Opening the envelope vs. opening the email
A piece of mail sitting in your mailbox is hardly secure. It can be removed, read, changed and replaced without your knowledge. However traditional mail delivery does have one thing going for it – you have to physically go to each post box to collect it.
Unlike post boxes, websites are publicly accessible, so the security requirements immediately become more stringent. Registration and multiple levels of authentication become necessary, but also cause usability and liability issues.
This leaves you with ease and convenience on one hand vs. barriers and tons of effort on the other. Where’s the middle ground? Email of course. An email address is an online version of a post box but with the benefits of technology that can be layered on top in order to make it far more secure than its paper counterpart.
Reasons to consider sending documents via email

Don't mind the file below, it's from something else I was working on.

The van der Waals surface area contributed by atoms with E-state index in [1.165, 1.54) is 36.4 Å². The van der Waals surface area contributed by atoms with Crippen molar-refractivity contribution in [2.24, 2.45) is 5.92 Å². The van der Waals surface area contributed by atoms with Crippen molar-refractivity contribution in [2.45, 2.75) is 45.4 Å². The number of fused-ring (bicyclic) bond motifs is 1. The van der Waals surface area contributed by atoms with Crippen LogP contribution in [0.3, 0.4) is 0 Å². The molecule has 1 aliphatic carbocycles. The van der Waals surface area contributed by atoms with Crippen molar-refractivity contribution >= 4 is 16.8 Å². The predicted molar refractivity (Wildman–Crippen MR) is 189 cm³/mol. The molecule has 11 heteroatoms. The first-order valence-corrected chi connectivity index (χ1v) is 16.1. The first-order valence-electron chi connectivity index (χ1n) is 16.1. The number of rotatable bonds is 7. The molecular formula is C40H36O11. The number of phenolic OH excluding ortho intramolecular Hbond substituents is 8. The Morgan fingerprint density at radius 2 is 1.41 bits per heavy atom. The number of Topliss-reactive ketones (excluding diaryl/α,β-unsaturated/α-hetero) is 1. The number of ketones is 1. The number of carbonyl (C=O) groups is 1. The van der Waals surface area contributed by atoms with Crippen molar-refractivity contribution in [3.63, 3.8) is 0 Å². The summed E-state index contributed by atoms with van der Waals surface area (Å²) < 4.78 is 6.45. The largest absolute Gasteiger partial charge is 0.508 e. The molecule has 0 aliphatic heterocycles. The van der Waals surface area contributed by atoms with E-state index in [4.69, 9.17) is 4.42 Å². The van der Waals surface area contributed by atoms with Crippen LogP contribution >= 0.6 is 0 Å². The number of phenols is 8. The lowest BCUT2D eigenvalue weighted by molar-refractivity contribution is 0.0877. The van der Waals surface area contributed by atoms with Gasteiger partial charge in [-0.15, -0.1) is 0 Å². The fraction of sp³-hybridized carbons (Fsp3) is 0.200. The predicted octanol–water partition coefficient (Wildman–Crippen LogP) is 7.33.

- Support for corporate e-communication and CRM initiatives
- Drives qualified web traffic
- Customer experience insight
- Environmental impact
Security’s role in eDocument delivery
- Encryption – the process of scrambling data from its original format into one that is unreadable except by authorized persons, by using one or more algorithms and keys
- Password strenth
- Data Protection
- Usability & customer convenience
Encryption should be at the forefront of your security precautions. People often think that using encryption in email is too much work. It can be difficult for the encryption novice. Managing public and private keys are confusing in the beginning and getting someone on the other end to use encryption can be a challenge. Good encryption practice is not a “set-and-forget” proposition where you can just go through the hassle of setup once and be done with it. It requires maintenance.
Encryption is your last defense against malicious security hackers violating your privacy. When all other means of protecting the data on your computer prove ineffective, encryption is the last barrier against your most sensitive data being accessible to people who simply should not have it.
Some helpful information for this blog was gathered from Striata